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The “Central” Beach

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THE "CENTRAL" BEACH

The “Central Beach” in Santa Maria Navarrese stretches from the rocks under the “Spanish Tower” to the rocks known as “di Birissi”, named after the wealthy landowner (“Cavalier Berizzi”) who up until the mid-twentieth century was one of the most important landowners in the area. Since 1849 or 1850, these red porphyry rocks (called “the tip of the Red stone” by Angius) mark the municipal boundary between Baunei and Lotzorai along the coast. The name “Central” beach refers to the position of the beach with respect to “St. John’s Beach” (which stretches from the rocks to the north of the Spanish Tower to the breakwater pier of the marina) and the beach of “Tancau” (in the municipality of Lotzorai).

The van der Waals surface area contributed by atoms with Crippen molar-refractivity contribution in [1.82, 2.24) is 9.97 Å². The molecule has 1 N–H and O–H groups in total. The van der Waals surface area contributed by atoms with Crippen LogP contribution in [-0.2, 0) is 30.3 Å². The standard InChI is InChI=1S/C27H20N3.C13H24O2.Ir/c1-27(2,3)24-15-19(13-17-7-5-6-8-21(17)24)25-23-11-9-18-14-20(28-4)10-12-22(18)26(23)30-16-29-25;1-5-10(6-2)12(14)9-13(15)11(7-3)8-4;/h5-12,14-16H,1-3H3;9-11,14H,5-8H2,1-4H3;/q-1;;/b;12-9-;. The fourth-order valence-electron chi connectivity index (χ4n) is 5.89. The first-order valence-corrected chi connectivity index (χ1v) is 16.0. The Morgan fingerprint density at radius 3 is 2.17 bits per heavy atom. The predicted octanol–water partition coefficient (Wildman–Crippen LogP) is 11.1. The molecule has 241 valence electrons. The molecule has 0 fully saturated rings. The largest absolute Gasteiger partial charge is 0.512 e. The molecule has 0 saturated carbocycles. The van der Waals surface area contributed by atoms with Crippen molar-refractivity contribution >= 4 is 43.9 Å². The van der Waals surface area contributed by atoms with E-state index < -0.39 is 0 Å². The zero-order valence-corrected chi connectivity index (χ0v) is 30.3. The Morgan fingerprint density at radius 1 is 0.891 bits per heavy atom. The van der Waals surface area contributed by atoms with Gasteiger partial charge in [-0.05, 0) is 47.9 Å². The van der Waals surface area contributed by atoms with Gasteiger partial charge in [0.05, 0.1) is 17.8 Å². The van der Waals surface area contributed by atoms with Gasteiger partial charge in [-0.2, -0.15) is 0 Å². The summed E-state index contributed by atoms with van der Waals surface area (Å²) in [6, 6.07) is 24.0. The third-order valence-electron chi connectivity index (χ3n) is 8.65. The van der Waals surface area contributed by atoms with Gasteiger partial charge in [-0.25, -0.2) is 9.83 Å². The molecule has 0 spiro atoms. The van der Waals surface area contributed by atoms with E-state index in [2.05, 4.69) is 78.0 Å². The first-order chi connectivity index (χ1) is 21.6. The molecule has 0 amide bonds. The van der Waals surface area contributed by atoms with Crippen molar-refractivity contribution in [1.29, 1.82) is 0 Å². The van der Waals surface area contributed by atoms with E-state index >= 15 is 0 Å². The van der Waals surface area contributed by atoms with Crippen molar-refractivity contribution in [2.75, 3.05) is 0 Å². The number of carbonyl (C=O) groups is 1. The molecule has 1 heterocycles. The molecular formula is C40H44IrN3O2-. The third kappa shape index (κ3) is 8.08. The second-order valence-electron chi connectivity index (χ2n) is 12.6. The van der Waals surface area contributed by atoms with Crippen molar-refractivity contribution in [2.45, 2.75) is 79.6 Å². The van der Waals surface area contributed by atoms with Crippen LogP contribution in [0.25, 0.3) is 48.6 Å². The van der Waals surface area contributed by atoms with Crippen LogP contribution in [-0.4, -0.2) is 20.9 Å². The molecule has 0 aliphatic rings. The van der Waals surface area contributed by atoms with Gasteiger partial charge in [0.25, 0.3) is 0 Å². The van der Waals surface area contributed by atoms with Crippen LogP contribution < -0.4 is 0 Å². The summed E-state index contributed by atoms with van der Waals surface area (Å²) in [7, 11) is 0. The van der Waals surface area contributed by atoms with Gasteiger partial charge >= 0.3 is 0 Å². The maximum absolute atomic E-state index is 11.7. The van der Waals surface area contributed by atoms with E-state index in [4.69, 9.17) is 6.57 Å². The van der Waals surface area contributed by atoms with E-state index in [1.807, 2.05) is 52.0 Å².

In the past, the coarse, sandy beach, about 400 metres in length, was called “s'ispiaggia de s'erriu mortu” (“the dry river beach”) because every once in a small a small torrential stream flows out of it. Two groups of rocks characterise the waters in front of “Central” beach: one, consisting of angular rocks, is simply called “Pedras” ( “the stones”), while the other, featuring more rounded shapes, is called “Montes Tundus” (“round mountains”). Behind the beach, near the mouth of “s'erriu mortu”, a shady pine forest provides solace during the hottest hours of the day, while on the other side, not far from the Spanish Tower, a centuries-old carob tree, a few metres from the shore, stands in a corner dominated by olive trees. Angius narrated that in the first half of the nineteenth century, many merchant vessels were moored on Santa Maria’s beach: “Frequented by Genoese, Neapolitans, Sicilians and Romans - wrote Angius – to load cheese, skins, lard, grain and wine, which is the main item of trade in this province. Continuing along this beach, above a green cliff is a small church dedicated to Our Lady, about 60 steps from the aforementioned tower. A warehouse with a portico for stocking commodities which are to be boarded has been built there”. Angius also reminds us that the beach was considered a great place to dock by Saracen pirates, too (despite the armed tower); indeed, the abbot wrote that “in that small port of Santa Maria Navarrese, and in other coves in the area, in earlier times [in 1815] there were frequent landings of barbarians and a lot of serious damage was caused”.

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